How many homes for sale in San Francisco? This week there are 213 single family homes, 354 resale condo properties, and 126 unit buildings for about 693 total resale residential properties for sale in San Francisco, not including the new construction inventory that isn’t MLS listed. San Francisco is a town that struggles with its progressive dreams and conservative foundations…
Here’s are some interesting numbers from this week’s episode:
According to 2014 planning department statistics, San Francisco has approximately 125,000 single family homes. Of those, as we’ve mentioned, 213 are for sale in the MLS. Which roughs out to about 16/100th’s of a percentage point of our entire single family housing stock is for sale.
Or, while there are 213 single family homes on the market in all of SF, there are 126 buildings with 2-4 legal units that are currently marketed for sale. It might be surprising to you that there are so many unit buildings available, but when we went back to look at the housing for the city, the percentages track with our housing stock. In SF, about 30% of all of our homes are single family properties, about 20% are 2-4 unit properties, and the remaining 50% are 5+ unit apartment or condo buildings. 213 is about 30% of 693, and 126 is about 20% of 693, so the mix of what’s for sale tracks with the mix of what is already built.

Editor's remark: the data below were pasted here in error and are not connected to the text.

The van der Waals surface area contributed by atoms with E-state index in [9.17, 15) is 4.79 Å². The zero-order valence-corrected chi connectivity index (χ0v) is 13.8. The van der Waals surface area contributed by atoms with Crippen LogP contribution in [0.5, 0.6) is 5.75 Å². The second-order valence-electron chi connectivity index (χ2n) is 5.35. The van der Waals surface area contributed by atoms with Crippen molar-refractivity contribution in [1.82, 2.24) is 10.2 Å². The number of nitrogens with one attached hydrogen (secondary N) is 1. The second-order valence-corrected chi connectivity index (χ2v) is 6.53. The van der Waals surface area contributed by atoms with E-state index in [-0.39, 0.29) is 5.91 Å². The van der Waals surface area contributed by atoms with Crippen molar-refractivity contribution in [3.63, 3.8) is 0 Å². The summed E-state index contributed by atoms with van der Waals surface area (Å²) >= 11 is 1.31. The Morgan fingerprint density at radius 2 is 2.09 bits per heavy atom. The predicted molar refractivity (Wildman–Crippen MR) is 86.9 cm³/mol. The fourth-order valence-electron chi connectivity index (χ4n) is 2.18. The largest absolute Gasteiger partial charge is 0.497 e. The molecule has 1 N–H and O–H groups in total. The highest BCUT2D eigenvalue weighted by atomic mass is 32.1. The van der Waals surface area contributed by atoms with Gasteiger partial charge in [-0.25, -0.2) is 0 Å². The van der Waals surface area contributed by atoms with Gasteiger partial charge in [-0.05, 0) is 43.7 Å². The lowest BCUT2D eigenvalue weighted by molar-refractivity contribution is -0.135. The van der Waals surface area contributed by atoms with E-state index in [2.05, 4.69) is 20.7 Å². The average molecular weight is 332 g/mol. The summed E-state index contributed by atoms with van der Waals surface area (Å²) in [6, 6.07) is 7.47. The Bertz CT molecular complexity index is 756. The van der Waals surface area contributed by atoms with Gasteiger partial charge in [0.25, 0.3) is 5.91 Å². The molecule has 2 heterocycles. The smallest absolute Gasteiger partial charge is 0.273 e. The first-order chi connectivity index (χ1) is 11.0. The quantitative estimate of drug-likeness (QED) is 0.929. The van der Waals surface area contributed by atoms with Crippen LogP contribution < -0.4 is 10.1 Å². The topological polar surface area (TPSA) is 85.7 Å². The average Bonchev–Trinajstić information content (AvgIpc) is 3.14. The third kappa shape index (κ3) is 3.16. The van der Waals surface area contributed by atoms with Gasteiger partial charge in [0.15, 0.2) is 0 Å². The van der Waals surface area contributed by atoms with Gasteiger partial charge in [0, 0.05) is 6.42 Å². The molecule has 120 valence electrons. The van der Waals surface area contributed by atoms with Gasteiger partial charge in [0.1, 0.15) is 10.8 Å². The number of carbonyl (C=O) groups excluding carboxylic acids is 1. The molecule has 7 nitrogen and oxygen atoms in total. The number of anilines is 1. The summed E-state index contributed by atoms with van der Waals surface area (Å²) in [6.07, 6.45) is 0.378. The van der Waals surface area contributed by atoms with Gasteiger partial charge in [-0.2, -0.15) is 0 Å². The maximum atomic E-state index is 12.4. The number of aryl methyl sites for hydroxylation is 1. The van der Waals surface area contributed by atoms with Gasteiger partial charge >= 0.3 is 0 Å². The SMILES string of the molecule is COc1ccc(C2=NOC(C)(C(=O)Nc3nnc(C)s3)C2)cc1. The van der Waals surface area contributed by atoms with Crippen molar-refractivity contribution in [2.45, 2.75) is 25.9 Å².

2675 Folsom (in the Mission but not 2675 Mission, as I say once in the video) is back in the news with activists protesting the creation of market rate housing, meaning that final approval of the 117 unit development rests with the full Board of Supervisors on May 9. Now that’s what we call a good use of our entire planning and zoning code: toss it all out for a heartfelt appeal to politicians elected by neighborhood residents with no vested interest in solving SF’s problems as a city.
NIMBY activists distorted (selectively read?) a Berkeley housing study, causing the study authors to publicly chastise the activists for comparing apples to oranges, and State Senator (not Assemblyman, as I say in the video) Scott Weiner comes out swinging that market rate isn’t a bad word!
We’d love to hear your thoughts about housing in San Francisco, from market rate to everything else. Let us know on facebook, twitter, instagram, or right here in our comments.